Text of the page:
Smaller tubes take bite out of blood draws in critically ill

Key clinical point: Utilizing small-volume phlebotomy tubes minimizes diagnostic blood loss in the critically ill.

Major finding: Small tubes vs. conventional tubes reduced overall phlebotomy blood loss (174 mL vs. 299 mL; P < .001) and transfused packed RBCs (mean 4.4 units vs. 6.0 units; P = .16).

Data source: Retrospective case cohort in 248 critically ill patients.

Disclosures: Dr. Dolman reported having no financial disclosures.

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Small volume, big impact

“This is something that should be replicated at institutions across the country,” discussant William C. Cirocco said in an interview. “Why not? It may not have clinical implications for the patient who is only in the hospital for 2 or 3 days, but for the ICU patient, it will have big impact. It’s a no-brainer.”

Dr. William C. Cirocco is a professor of surgery at Ohio State University in Columbus. He reported no relevant conflicts of interest.




CHICAGO – Switching from conventional to small-volume phlebotomy tubes is an easy step toward reducing iatrogenic blood loss in critically ill adults, a new study suggests.

“We were looking at the amount of blood we were drawing off these patients and when we asked the nurses, the numbers were crazy. It could be as high as 20 mL per time that they drew off the patient and we felt we had to do better. The common sense dictum is the more blood you draw off, the more harm you are causing the patient,” principal investigator Dr. Heather Dolman from Detroit Receiving Hospital, Wayne State University, said in an interview.

Dr. Heather Dolman
Dr. Heather Dolman

For patients staying only a day or 2 at the hospital, the type of blood tube used may not make a difference. But for the critically ill, who studies suggest can have an average of 5 to more than 24 samples drawn a day, the cumulative blood loss over an extended stay can be sizable.

Clinicians are also inclined to order more diagnostic tests as the severity of illness increases, thus putting their sickest patients at the greatest risk of iatrogenic anemia and transfusion. Anemia secondary to phlebotomy accounts for up to 40% of packed red blood cells transfused, Dr. Dolman noted at the annual meeting of the Central Surgical Association.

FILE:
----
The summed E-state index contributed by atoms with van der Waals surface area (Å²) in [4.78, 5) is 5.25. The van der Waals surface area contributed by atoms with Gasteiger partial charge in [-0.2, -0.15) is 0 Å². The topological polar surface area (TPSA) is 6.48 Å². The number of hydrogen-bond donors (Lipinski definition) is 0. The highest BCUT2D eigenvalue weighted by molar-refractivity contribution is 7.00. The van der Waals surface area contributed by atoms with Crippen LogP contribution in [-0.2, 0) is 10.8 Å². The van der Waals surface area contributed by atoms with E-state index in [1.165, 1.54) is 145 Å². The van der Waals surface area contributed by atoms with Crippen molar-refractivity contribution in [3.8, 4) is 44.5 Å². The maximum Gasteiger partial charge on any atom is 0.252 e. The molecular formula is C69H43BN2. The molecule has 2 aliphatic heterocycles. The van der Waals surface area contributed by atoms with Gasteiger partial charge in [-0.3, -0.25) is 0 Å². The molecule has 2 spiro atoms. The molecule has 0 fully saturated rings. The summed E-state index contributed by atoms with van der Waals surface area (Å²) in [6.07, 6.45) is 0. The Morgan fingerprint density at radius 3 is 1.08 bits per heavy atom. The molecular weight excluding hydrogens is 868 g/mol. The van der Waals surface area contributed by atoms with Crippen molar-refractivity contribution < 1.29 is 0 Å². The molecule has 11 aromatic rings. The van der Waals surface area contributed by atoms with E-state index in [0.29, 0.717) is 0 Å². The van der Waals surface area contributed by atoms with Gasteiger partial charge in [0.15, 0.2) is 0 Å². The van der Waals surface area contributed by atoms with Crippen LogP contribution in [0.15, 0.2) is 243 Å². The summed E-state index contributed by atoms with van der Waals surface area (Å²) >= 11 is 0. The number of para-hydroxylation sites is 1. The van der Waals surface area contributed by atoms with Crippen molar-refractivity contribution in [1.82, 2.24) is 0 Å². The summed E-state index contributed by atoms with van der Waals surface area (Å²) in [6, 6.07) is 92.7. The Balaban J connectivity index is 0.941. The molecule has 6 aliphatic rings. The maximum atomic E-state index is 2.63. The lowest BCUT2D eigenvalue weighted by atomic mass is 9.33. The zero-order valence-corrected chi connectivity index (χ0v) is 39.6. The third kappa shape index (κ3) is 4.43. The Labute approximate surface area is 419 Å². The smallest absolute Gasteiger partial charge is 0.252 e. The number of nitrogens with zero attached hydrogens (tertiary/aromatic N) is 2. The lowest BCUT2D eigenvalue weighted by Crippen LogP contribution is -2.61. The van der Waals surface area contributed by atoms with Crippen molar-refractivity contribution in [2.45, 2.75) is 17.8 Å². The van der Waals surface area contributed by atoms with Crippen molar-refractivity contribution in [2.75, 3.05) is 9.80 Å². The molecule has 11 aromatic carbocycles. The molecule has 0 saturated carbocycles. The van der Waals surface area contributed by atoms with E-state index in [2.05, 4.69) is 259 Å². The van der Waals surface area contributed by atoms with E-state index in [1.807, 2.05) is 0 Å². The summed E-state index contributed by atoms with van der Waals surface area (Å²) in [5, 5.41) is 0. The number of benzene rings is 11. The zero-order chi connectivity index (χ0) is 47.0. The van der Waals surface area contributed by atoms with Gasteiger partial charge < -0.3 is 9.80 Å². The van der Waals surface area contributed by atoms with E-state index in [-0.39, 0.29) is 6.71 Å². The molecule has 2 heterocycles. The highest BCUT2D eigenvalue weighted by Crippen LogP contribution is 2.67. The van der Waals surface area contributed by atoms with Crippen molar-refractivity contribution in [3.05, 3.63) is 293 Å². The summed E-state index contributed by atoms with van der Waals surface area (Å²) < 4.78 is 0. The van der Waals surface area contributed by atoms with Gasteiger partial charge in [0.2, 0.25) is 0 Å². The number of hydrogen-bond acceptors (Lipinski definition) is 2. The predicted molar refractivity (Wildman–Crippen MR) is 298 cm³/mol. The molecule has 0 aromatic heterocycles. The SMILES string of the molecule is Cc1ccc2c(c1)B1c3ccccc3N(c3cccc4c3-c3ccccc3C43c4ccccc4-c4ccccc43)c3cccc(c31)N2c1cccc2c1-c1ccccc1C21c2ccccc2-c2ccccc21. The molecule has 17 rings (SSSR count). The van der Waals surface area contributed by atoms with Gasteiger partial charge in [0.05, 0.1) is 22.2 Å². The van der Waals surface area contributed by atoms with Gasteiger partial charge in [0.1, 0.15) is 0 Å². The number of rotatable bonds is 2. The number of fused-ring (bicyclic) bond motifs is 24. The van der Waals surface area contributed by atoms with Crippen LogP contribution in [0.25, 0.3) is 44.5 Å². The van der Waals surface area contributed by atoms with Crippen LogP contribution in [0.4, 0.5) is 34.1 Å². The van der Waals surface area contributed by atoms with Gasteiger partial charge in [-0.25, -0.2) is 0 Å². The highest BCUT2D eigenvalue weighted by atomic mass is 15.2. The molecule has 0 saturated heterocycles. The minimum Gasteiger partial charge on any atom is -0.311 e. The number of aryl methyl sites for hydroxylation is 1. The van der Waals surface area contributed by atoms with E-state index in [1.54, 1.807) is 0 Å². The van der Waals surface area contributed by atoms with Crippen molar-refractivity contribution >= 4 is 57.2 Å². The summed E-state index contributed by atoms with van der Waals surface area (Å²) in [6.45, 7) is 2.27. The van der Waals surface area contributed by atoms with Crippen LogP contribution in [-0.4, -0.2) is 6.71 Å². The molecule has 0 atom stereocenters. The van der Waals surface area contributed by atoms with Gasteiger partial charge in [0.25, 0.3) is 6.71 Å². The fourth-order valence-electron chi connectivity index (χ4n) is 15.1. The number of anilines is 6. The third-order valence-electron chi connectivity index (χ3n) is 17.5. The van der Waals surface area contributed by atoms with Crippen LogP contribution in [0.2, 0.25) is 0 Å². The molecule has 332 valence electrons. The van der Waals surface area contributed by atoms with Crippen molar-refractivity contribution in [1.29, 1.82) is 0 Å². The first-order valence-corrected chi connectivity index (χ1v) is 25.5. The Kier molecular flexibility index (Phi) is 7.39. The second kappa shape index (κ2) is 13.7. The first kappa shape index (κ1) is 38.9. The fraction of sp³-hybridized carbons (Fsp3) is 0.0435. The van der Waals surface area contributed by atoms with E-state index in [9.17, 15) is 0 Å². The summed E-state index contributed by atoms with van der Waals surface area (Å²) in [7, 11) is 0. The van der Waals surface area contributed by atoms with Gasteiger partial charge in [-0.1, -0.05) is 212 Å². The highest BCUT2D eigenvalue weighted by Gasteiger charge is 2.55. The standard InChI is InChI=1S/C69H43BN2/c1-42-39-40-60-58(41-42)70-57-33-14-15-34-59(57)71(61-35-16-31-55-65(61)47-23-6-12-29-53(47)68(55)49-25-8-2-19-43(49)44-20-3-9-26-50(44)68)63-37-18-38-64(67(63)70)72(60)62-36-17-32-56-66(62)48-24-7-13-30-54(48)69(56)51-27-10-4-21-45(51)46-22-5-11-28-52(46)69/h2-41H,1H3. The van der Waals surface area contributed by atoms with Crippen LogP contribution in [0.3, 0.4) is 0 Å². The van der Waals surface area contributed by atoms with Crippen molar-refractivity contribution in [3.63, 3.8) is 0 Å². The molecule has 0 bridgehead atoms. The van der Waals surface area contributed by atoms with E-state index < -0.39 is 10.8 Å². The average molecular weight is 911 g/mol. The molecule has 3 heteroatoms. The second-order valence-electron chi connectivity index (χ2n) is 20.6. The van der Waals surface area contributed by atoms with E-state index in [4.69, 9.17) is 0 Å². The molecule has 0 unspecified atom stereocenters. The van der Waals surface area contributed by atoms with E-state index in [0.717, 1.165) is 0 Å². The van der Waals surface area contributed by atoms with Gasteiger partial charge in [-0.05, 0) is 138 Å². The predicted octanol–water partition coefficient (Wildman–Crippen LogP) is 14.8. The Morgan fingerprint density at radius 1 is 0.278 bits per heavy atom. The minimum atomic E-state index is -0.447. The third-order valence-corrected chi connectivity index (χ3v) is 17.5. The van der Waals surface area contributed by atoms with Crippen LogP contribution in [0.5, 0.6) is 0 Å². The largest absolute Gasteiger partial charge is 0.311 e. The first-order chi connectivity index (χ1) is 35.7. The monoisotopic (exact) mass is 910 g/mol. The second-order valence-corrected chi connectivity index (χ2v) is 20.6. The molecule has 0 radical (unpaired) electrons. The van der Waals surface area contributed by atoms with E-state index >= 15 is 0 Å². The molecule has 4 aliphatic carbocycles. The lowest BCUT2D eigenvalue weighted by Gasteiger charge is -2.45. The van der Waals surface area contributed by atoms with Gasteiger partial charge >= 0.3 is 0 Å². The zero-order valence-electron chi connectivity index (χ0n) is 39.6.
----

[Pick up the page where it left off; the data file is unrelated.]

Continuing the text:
The process of blood sampling itself also involves a fair amount of waste. Conventional arterial line systems require that an initial blood sample be removed to “clear the line.” This typically results in 2-10 mL of blood being discarded before a second sample of undiluted blood can be obtained.

blood_tubes ©Martynasfoto/

Some hospitals have turned to closed blood sampling devices that avoid the need for a second sample. The impact of blood-conserving devices on transfusion rates has been underwhelming, with only one study showing a positive impact leading to reduced blood product use.

As part of their blood-conserving strategy, Dr. Dolman and her colleagues asked the hospital to invest in small-volume phlebotomy tubes (SVTs), which are sized somewhere between a conventional-volume tube (CVT) and a pediatric blood tube.

SVTs reduce the amount of blood needed from 8.5 mL with a conventional tube to 5.0 mL for a basic metabolic panel, from 6.0 mL to 2.0 mL for a complete blood count (CBC) or cross-matching, and from 2.7 mL to 1.8 mL for a prothrombin time /internationalized ratio/partial thromboplastin time, Dr. Dolman said. The cost of an SVT is the same as a CVT, as is the cost of the machinery needed to analyze the samples.

“Everyone is worried about missing out on data, but if you look at the research on the amount of blood the machine really needs, it is only 0.1 mL, that’s less than a cc,” she said. “The technology has been there for a while, I just think the common sense aspect of all this, no one has ever thought of.”

The investigators then retrospectively compared 248 critically ill patients in the ICU, of whom 116 had blood drawn with an SVT and 132 with a CVT. The two groups were well matched with respect to age (55 years vs. 57 years), admission to the emergency surgery/trauma service (63% vs. 64%), and mean APACHE II scores (14.1 vs. 12.7).

Transfusion was at the discretion of the primary team using a restrictive hemoglobin threshold of < 7.0 gm/dL, unless hemodynamic instability or active bleeding were present.

Utilizing an SVT significantly reduced daily blood loss from phlebotomy from 31.7 mL with a CVT to 22.5 mL (P < .0001) and overall phlebotomy blood loss from 299 mL to 174 mL (P < .001), Dr. Dolman reported.

This translated into a nonsignificant trend for fewer units of packed red blood cells transfused in the SVT group (mean 4.4 vs. 6.0; P = .16).

The same pattern was observed in the 158 patients admitted to the emergency surgery/trauma service, with SVT also leading to significantly fewer episodes of severe anemia (6 vs. 20; P = .01) and a trend toward shorter ICU stays (9.2 days vs. 10.6 days; P = .46), she said.

Patients with an APACHE score of at least 20, a group one would anticipate to derive greater advantage from a blood-conserving strategy, did not benefit from use of an SVT vs. a CVT, but the number of patients was very low at just 27 and 19, respectively, Dr. Dolman noted.

Anemia, however, had a profound impact on the critically ill cohort. Patients with severe anemia were significantly more likely than those with a hemoglobin level of at least 7 gm/dL to have longer ICU stays (16 days vs. 7.7 days; P < .001), longer hospital stays (23.3 days vs. 13.6 days; P < .001), and to die in the hospital (29% vs. 13%; P = .01).

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